Kevin Gausman explains not re-signing with Giants in free agency

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Former Giant Gausman breaks down free-agency decision originally appeared on NBC Sports Bayarea

The Giants did not have many stumbles in their meteoric rise from hopeless to 107 wins, but early in the 2021 season, team officials knew they would regret a move they failed to make over the winter. 

The Giants placed a qualifying offer on Kevin Gausman last November and the two sides discussed a multi-year deal, but when Gausman opted to accept the one-year contract any long-term talks went on the back burner as the front office looked to fill other roster holes. Pretty quickly in 2021, it became clear they probably should have given Gausman whatever he wanted.

The right-hander was the Giants' opening day starter and one of the game's best pitchers, particularly in the first half, setting himself up for the massive payday he envisioned when he came to San Francisco in 2019 looking for help and a chance to prove himself. On Wednesday, the Toronto Blue Jays announced a five-year, $110 million deal with Gausman, and in listening to the pitcher discuss it, it became clear it was an offer the Giants never came close to matching. 

Gausman said during a Zoom press conference that it was "very difficult" to leave the Giants.

"I really enjoyed my time there," Gausman said. "Unfortunately I only spent one season there with the great fan base that they have in San Francisco, and their fans are some of the best in baseball. They're really locked in on the game and it was great to have them in the stands this year. I thought they had a lot to do with why we were so good. We were especially great at home and I think that had something to do with it.

"As for me not going back, it's a business and I understand that. I really wanted to come back but at the same time I understand there are a lot of things that you can't control."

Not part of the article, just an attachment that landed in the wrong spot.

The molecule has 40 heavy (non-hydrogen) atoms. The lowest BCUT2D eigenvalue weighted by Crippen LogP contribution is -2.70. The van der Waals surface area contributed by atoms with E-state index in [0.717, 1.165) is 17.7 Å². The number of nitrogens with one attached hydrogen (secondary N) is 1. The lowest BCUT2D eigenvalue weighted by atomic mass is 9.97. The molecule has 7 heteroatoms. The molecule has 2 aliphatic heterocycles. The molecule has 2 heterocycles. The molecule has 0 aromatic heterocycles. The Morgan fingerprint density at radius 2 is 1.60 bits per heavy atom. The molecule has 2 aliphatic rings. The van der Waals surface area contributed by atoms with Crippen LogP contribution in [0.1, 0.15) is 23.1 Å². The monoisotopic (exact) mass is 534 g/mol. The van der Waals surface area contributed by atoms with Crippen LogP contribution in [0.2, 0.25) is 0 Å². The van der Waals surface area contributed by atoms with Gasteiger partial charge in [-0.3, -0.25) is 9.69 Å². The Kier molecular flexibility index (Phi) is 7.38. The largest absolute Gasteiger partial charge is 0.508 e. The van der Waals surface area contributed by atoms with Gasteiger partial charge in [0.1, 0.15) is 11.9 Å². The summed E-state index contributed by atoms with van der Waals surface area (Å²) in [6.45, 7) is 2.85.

Gausman said he wanted to be with a contender after going through a 107-win season with the Giants, and in the Blue Jays, he has found a team that's hoping to upend more traditional powers in the AL East. The Blue Jays have a deep, young lineup led by MVP runner-up Vladimir Guerrero Jr. and Gausman joins Jose Berrios at the top of a good rotation. 

Across the continent, Farhan Zaidi and Scott Harris have thus far preferred smaller deals for pitchers. They have guaranteed less to Anthony DeSclafani, Alex Wood and Alex Cobb combined than the Blue Jays did to Gausman, and only DeSclafani got a guaranteed third year. It's possible Gausman would have signed a shorter deal last offseason, but once he took off in the first half, it was clear he was going to be one of the most popular players on the open market. 

Zaidi said the Giants had contract talks with Gausman and his agent during the season and they talked again when free agency started. He called it a "tough loss" for the rotation but added that he's happy for Gausman, who was a very popular teammate and a leader in the clubhouse.

"He obviously did very well financially," Zaidi said. "I know I, personally, and a lot of our players are happy for him. On the baseball field it's a tough loss, but we're excited about some of the pitchers we brought back and we have a lot of offseason left to continue to improve our team."

When the lockout ends, Zaidi can continue to present Gausman as an example of what the Giants can do for a veteran pitcher. He said Gausman is featured prominently in recruiting videos the Giants share with free agents, and that should continue for years to come given how Gausman went from a $9 million deal to $110 million in just 45 appearances. 

Asked Wednesday if he had any favorite memories from San Francisco, Gausman pointed to the fact that he got to play with Buster Posey and was the last pitcher Posey caught in the big leagues. 

"It's kind of crazy for me," he said. "I played with him but I was still a fan of his."

RELATED: How MLB lockout will impact Giants' plans this offseason

Gausman came out of the bullpen in Game 5 of the NLDS, finishing off the top of the ninth inning. It turned out that was Posey's last big league inning, and this week it officially became Gausman's final inning in orange and black.

"It was unfortunate that we lost," Gausman said. "We would have loved to have gone on and we felt like we matched up really well with just about any team. I thought we really had something special there to maybe make a run at it, but it is what it is and sometimes that happens. Now I'm just looking forward to the next chapter and hopefully winning a division and winning a championship in Toronto."

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